Meteorite classification

Meteorite classification

The ultimate goal of meteorite classification is to group all meteorite specimens that share a common origin on a single, identifiable parent body. This could be a planet, asteroid, Moon, or other current Solar System object, or one that existed some time in the past (e.g. a shattered asteroid). However, with a few exceptions, this goal is beyond the reach of current science, mostly because there is inadequate information about the nature of most solar system bodies (especially asteroids and comets) to achieve such a classification. Instead, modern meteorite classification relies on placing specimens into "groups" in which all members share certain key physical, chemical, isotopic, and mineralogical properties consistent with a common origin on a single parent body, even if that body is unidentified. Several meteorite groups classified this way may come from a single, heterogeneous parent body or a single group may contain members that came from a variety of very similar but distinct parent bodies. As such information comes to light, the classification system will most likely evolve.



Beyond the assignment of meteorites into such groups, which is essentially universally accepted, there is no consensus among researchers as to what hierarchy of classification terms is most appropriate. For chondrites, groups may be divided into subgroups where there are features that distinguish certain meteorites from the others in the group, but it is thought that all still come from a single parent body. It is also fairly common for groups that seem to be closely related to each other to be referred to as clans. In turn, groups or clans that appear to be loosely related are often referred to as chondrite classes (e.g., carbonaceous chondrites, enstatite chondrites, and ordinary chondrites). But higher order terms for aggregating groups of meteorites tend to be somewhat chaotic in the scientific and popular literature. There is little agreement on how to fit nonchondritic meteorite groups into an overall scheme.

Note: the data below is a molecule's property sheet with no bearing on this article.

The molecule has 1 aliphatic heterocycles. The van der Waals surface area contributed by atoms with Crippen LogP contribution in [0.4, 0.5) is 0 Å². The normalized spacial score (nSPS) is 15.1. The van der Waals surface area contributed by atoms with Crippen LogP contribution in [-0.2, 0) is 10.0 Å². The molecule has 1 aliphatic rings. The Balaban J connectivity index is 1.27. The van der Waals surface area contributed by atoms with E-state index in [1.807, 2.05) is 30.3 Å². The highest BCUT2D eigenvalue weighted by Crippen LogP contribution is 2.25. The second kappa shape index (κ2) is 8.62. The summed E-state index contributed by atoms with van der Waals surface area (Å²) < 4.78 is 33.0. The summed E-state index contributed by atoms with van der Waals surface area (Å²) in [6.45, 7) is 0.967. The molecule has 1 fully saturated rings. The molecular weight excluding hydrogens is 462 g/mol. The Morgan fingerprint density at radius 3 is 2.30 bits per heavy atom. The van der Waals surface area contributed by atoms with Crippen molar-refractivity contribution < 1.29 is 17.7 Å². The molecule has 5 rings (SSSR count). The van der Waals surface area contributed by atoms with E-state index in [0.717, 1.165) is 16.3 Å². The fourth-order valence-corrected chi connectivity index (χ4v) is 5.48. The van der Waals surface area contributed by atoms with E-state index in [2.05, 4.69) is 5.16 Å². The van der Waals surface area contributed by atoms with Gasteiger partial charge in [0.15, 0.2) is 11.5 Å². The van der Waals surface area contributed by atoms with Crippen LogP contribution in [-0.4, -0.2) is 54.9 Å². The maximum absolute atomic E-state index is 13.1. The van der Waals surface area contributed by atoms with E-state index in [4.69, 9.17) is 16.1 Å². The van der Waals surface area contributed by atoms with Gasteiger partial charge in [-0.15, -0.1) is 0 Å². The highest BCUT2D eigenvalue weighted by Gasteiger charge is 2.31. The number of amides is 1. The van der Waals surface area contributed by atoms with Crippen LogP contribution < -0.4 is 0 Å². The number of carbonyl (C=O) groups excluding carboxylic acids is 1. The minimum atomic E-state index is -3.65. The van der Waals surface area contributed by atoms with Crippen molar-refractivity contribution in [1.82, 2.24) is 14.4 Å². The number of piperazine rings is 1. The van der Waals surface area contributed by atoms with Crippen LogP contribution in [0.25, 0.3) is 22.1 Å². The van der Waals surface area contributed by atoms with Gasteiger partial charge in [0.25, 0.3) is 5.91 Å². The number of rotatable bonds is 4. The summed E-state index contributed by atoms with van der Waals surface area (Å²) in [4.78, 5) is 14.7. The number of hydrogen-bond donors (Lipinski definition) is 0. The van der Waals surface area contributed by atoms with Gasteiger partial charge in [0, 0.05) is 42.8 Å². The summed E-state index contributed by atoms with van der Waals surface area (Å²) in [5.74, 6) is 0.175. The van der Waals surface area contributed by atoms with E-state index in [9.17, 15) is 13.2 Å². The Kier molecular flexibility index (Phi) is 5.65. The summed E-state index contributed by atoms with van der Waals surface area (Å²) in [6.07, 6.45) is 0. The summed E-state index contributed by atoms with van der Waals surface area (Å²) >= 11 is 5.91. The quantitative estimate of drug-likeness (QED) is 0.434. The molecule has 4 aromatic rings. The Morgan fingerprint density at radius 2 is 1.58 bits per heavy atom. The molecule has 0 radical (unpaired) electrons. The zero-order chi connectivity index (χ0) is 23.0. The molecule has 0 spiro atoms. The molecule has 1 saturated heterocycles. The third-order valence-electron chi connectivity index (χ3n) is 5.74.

Several other classification terms are in widespread use. Anomalous meteorites are members of well-established groups that are different enough in some important property to merit distinction from the other members. Ungrouped meteorites are those that do not fit any known group, though they may fit into a clan or class (e.g., the meteorite Acfer 094 is in an ungrouped member of the CM-CO clan of carbonaceous chondrites).

Traditional classification scheme

Meteorites are often divided into three overall categories based on whether they are dominantly composed of rocky material (stony meteorites), metallic material (iron meteorites), or mixtures (stony–iron meteorites). These categories have been in use since at least the early 19th century but do not have much genetic significance; they are simply a traditional and convenient way of grouping specimens. In fact, the term "stony iron" is a misnomer as currently used. One group of chondrites (CB) has over 50% metal by volume and contains meteorites that were called stony irons until their affinities with chondrites were recognized. Some iron meteorites also contain many silicate inclusions but are rarely described as stony irons.

Nevertheless, these three categories sit at the top of the most widely used meteorite classification system. Stony meteorites are then traditionally divided into two other categories: chondrites (groups of meteorites that have undergone little change since their parent bodies originally formed and are characterized by the presence of chondrules), and achondrites (groups of meteorites that have a complex origin involving asteroidal or planetary differentiation). The iron meteorites were traditionally divided into objects with similar internal structures (octahedrites, hexahedrites, and ataxites), but these terms are now used for purely descriptive purposes and have given way to modern chemical groups. Stony–iron meteorites have always been divided into pallasites (which are now known to comprise several distinct groups) and mesosiderites (a textural term that is also synonymous with the name of a modern group).